FSU football

Florida State Seminoles set up for run of dominance

 

Florida State returned to the top of college football on Monday, and on Tuesday, Jimbo Fisher said his young team might just be getting started.

 

Florida State Seminoles head coach Jimbo Fisher celebrates after winning the BCS National Championship game against the Auburn Tigers at the Rose Bowl in Pasadena, Calif., on Jan. 6, 2014. FSU won, 34-31.
Florida State Seminoles head coach Jimbo Fisher celebrates after winning the BCS National Championship game against the Auburn Tigers at the Rose Bowl in Pasadena, Calif., on Jan. 6, 2014. FSU won, 34-31.
Stephen M. Dowell / MCT

cspencer@MiamiHerald.com

The crystal football trophy awarded to the national champion was still covered in a fresh coat of fingerprints, put there the night before after Florida State pulled out a heart-thumping victory over Auburn, when FSU coach Jimbo Fisher sat on a stage in a hotel ballroom the morning after and suggested Monday’s 34-31 win in the Rose Bowl could be only the start for the Seminoles.

Winning a national title is nice, Fisher said. But why stop there?

The way the 48-year-old West Virginia native sees things, his job is not simply to be satisfied with an unblemished season, but rather to keep cranking them out, year upon year. Given the Seminoles’ wealth of returning talent, there’s no reason to believe they can’t turn the program into the powerhouse it was back when Bobby Bowden was in his coaching heyday.

Fisher, who replaced Bowden when the program soured, described the resurgence as a type of “reckoning,” with the Seminoles returning to their place atop the college football landscape. Fisher remembers a time when the Southeastern Conference didn’t rule the sport, or at least until the Noles ended the conference’s seven-year reign with their defeat of Auburn. Fisher was an assistant at Auburn from 1993 to ’98, and then at LSU under Nick Saban from 2000 to ’06, before being hired for FSU’s head coaching job.

“The SEC couldn’t get in [the national-title picture],” Fisher said in his familiar Southern drawl. “They said we wasn’t good enough. It was Miami and Florida State every year. They had the teams. They were in it — the Nebraskas, the Oklahomas. The SEC couldn’t get in.”

After Monday’s nail-biter, when the Seminoles rallied from a 21-3 first-half deficit before turning it on late for the dramatic win, with Heisman Trophy winner Jameis Winston throwing the winning touchdown pass with 13 seconds left on the clock, Fisher said Florida State had “come full circle.”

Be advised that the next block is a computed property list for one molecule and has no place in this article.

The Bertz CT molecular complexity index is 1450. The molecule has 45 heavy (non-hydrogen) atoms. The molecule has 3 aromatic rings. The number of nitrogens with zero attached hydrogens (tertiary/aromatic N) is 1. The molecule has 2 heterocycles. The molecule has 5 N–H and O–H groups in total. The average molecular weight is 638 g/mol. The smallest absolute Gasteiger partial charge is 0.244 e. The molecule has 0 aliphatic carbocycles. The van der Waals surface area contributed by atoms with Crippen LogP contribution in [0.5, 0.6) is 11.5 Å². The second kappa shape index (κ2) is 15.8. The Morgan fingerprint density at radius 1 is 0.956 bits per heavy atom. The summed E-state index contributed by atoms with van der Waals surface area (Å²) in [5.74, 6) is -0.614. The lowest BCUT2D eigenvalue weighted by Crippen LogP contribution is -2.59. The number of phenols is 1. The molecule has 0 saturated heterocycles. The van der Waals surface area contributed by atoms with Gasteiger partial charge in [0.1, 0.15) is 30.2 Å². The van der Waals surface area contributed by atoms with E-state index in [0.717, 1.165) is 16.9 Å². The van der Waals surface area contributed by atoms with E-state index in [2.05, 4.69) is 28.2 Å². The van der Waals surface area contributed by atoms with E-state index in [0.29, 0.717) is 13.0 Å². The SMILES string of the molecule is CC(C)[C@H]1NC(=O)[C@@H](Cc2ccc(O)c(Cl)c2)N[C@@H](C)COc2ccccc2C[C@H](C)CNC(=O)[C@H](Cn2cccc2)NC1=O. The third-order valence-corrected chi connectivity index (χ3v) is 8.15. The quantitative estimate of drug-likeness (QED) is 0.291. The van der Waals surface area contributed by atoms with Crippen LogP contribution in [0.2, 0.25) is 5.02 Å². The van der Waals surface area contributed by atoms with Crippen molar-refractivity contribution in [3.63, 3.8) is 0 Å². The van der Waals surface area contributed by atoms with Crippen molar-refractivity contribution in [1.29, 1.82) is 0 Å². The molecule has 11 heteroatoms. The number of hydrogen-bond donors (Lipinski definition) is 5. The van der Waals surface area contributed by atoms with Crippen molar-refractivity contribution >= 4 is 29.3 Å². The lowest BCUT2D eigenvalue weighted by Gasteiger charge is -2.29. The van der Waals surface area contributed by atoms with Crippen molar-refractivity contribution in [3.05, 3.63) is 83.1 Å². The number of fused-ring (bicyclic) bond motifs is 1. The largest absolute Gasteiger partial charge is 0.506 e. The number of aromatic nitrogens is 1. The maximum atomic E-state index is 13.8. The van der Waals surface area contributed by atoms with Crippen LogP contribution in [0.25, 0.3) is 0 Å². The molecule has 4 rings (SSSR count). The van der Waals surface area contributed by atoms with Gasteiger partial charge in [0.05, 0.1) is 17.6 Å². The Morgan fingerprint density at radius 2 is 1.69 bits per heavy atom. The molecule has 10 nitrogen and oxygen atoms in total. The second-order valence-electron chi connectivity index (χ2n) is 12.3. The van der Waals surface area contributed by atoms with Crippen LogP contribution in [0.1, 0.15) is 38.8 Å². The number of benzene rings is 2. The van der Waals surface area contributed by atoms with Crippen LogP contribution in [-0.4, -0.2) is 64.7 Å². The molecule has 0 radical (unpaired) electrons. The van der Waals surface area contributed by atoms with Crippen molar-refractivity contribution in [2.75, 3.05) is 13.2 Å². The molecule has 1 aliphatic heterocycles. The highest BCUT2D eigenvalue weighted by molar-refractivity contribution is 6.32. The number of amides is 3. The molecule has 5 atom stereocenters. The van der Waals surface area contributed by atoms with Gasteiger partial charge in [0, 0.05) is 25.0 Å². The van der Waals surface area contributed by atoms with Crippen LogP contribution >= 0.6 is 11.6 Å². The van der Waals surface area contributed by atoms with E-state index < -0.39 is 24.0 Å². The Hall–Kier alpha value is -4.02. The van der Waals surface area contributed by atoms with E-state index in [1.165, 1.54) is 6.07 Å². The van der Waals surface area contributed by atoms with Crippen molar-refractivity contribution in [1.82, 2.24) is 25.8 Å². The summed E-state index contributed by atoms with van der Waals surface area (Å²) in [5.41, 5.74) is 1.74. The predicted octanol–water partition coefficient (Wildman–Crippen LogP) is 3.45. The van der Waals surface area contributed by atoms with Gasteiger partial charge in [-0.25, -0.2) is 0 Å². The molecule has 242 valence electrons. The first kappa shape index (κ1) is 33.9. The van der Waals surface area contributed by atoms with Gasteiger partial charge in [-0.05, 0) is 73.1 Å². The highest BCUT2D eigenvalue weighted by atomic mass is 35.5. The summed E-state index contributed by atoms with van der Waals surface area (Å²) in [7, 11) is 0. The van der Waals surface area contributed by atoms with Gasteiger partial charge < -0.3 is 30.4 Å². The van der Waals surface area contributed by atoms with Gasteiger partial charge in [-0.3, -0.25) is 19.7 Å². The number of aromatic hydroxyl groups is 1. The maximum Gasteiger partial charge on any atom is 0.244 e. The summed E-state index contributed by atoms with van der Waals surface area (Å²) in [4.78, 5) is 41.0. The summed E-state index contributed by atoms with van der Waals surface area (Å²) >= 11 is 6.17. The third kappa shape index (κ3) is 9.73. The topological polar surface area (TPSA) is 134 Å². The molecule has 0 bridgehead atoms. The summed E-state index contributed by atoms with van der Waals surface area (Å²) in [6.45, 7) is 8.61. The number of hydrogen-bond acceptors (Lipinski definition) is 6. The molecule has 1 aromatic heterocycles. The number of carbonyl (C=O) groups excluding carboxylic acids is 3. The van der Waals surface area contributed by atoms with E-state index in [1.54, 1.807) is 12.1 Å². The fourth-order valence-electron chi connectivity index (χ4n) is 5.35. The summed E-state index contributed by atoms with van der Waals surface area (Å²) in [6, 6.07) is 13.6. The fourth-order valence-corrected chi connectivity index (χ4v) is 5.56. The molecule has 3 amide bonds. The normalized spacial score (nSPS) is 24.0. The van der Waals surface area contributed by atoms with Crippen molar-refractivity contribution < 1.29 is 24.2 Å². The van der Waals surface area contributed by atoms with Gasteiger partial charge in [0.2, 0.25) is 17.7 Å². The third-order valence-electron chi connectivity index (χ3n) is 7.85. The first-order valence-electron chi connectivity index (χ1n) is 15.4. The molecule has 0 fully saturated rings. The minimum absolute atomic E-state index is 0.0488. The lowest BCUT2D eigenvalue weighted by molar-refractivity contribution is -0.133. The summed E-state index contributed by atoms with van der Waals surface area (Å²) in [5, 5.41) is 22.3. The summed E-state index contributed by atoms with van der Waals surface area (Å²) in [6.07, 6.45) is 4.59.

The task now, he said, is to keep the motor running.

The challenge now, Fisher said, is to guard against complacency.

“It’s how hungry can you stay to be able to do it over and over again?” Fisher said.

Fisher has the weapons to remain on top. Not only is Winston returning, but so, too, is the bulk of the roster.

“This is an extremely young football team,” Fisher said.

Fisher pointed out that the Seminoles have only three seniors on offense — Chad Abrams, Bryan Stork and Kenny Shaw — and he expects to lose no more than one or two non-seniors who decide to declare for the NFL Draft. The defense doesn’t shape up much differently.

On top of that, the Seminoles will welcome in another top-five recruiting class.

It all adds up to this:

“I think it [next year’s team] is going to look very similar to who you’re seeing right now,” Fisher said. “I think this team will look very, very similar to the one you just saw.”

Florida State’s 2014 schedule will be more challenging than last season’s. The Seminoles have nonconference headline battles lined up against Notre Dame and Oklahoma State, as well as a match-up with Atlantic Coast Conference newcomer Louisville.

Monday’s victory proved it will take more than talent to repeat. The Seminoles, who spent the season beating up on opponents with relative ease, found themselves in a dogfight against Auburn. As FSU receiver Rashad Greene said in the winning locker room afterward, “They hit us with a blow.”

It was a gutsy call by Fisher that might have swung the momentum.

With the Seminoles trailing 21-3 in the second half, Fisher called for a fake punt from the FSU 40 with five minutes left in the first half. Karlos Williams ran for the first down, the drive continued, and FSU ended up scoring its first TD on a Devonta Freeman short run.

“I don’t believe you win championships with gimmicks,” Fisher said, explaining the fake-punt call. “But we have as many tricks as anybody else. Like [Saban] used to say in practice, I had a stick in my pocket and used to draw them up in the dirt, and he used to get mad. But I just believe in using them when you think you have to change momentum.”

Florida State didn’t win its third national championship with trickery, though. It won largely with talent and coaching. Both of those factors will not be changing from this season to next.

Fisher said he celebrated quietly and briefly with friends and family members in his hotel room following Monday’s win.

“We just hung out right there and, basically, I sat there in the chair and about half fell asleep, to be honest with you,” Fisher said. “You feel like you want to sleep for about a week after these seasons. But we’ll get back [Wednesday] and give the staff a day or so, and then we’ll get back recruiting. It’s time for another one.”

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